The ski storage system at the hotel was also very fancy. There was a rental office (which we didn’t realise, or else we would have gone there instead of the much busier one in the village), someone available to service your gear, and the changing room had heated lockers that opened with an automatic fob.

IMG_20191217_115804Because they were heated, everything was nice and dry by the morning. Here is our locker crammed full of our gear – it was a bit tetris-y to get everything to fit but we managed.


Also the doors to go outside opened automatically which was very much appreciated when we had our arms full of snowboards/skis.

We always headed out first thing in the morning, so always had the locker room (and breakfast buffet!) to ourselves.

Our first day on the mountain!


We were like “why are we taking so many photos of the Matterhorn? We’re going to see it every day!” But after the first day the clouds came in and we never saw the Matterhorn again. =(

IMG_20191216_133133Enjoy it while it lasts, James!

After a day of skiing and boarding, we headed back to the hotel to hang out in the pool.

IMG_20191216_144412Here is a series of photos of James throwing a snowball at the Matterhorn – still visible, but you can see the start of the clouds that covered it the next few days.

Fancy three

Conditions weren’t fantastic the next day, so we just headed out in the morning for an hour or so, then went back to the hotel to explore the various hotel saunas and pools. Aside from the two larger pools, there were several small therapeutic pools, including just a pile of ice that you could immerse yourself in. No thank you!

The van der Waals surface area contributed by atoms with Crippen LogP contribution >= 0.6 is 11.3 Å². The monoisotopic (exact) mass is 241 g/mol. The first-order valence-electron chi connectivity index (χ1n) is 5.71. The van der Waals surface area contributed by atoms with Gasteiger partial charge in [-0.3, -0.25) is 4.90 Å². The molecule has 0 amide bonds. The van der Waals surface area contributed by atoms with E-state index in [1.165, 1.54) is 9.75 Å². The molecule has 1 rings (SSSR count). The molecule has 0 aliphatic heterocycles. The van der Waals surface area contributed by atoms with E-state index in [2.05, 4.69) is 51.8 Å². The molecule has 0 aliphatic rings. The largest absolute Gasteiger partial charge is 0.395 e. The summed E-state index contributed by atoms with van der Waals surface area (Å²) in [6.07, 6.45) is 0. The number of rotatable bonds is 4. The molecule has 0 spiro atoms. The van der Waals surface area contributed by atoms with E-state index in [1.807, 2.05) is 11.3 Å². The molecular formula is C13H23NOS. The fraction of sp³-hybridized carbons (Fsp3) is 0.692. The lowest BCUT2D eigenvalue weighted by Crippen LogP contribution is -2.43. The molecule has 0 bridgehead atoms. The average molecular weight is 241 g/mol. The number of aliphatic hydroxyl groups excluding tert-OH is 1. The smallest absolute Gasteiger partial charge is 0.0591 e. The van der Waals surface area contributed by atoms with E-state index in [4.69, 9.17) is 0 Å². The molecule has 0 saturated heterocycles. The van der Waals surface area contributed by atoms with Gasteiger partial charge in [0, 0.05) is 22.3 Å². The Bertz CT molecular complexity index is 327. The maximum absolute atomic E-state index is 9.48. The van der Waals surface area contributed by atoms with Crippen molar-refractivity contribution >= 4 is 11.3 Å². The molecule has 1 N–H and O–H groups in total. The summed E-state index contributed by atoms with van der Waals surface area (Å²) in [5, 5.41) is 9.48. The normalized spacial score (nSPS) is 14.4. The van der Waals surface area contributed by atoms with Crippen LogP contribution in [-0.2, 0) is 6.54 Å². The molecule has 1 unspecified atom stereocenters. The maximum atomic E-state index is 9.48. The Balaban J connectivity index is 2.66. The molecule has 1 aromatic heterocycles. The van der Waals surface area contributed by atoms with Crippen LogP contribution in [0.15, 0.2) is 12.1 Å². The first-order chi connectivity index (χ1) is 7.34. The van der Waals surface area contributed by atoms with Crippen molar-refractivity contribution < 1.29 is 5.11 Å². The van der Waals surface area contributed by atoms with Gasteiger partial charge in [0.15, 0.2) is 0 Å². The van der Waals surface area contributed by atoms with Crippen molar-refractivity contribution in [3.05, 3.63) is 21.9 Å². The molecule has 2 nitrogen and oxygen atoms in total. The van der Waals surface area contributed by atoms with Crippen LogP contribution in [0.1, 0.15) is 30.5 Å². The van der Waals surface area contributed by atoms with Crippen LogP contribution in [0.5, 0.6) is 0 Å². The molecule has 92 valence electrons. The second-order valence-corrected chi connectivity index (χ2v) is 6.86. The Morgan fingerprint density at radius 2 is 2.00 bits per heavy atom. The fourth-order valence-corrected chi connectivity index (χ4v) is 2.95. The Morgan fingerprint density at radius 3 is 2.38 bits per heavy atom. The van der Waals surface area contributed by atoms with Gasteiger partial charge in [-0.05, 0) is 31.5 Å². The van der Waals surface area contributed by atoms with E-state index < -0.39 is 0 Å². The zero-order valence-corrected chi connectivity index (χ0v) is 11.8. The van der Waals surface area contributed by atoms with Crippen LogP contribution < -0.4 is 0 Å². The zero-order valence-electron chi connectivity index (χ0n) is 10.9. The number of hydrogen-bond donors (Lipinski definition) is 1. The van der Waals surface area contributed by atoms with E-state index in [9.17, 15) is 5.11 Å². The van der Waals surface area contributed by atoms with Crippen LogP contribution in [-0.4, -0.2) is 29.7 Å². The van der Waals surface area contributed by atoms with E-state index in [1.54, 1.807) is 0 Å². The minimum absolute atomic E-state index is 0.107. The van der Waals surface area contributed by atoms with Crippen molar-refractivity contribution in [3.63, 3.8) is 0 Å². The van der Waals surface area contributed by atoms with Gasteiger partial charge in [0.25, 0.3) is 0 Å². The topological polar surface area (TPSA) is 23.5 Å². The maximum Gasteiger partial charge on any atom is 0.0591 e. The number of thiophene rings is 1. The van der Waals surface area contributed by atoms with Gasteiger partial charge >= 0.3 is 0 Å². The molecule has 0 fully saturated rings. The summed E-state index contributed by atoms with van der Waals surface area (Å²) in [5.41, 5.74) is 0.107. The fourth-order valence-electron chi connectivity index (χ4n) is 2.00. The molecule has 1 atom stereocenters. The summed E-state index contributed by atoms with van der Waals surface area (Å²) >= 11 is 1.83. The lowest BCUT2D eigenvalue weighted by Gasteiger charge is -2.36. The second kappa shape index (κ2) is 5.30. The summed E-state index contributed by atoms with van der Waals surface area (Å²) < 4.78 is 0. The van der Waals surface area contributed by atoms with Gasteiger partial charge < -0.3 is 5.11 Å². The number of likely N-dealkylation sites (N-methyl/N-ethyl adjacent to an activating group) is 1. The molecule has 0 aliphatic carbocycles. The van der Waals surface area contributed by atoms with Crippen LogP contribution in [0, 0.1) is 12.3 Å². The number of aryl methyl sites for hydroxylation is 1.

For a more subdued version, you could have a shower, then dunk yourself with cold water (also no thank you!).


They had several wet and dry saunas, which were much more my speed.

IMG_20191216_151847After sampling all four (I think) saunas I decided this one was my favourite because it had a lovely view of the mountains. 

Some mysterious stairs leading to an underground grotto:


This was a jacuzzi that you could lie down in:


And right next to it, a little waterfall that you could stand under and splash your feet a bit (though I don’t really see the appeal. Maybe it was primarily decorative).


The next day we did some more skiing/boarding. We found some a nice off-piste area past a bunch of houses (and got stuck a bunch of times, but it was all super fun), then did some runs leading down to the village.


There were not a lot of people around which was nice. Even though it was very early in the season the main areas could get quite busy, but in the mornings we had a lot of runs to ourselves.


Also we found this snow lady near our hotel. Someone had spent a lot of effort to make sure her boobs were sculpted juuust right.


The next day, conditions were fantastic in the morning (our early getting-up strategy paying dividends yet again!) and we had a very fun few hours.


We did a big traverse across the mountain in a gondola to get to an area that had previously been closed due to high wind. Already inside the gondola were a Swiss guy and a giant box of (stinky!) cheese. “Is this your cheese?” we asked him, confused. He said no, then explained that’s how they get supplies to the places high up the mountain – they put a box in all of the early gondolas and gradually unload them at the station. So efficient. So Swiss.

When we reached our destination it was cloudy and the visibility wasn’t fantastic, but the snow was wonderful!


Also the runs were nice and wide – much better than the narrow runs around the rest of the mountain. James was also very pleased at how all the chair lifts had windshields so we didn’t get too cold. Once again, it was pretty much empty so we had a wonderful morning there.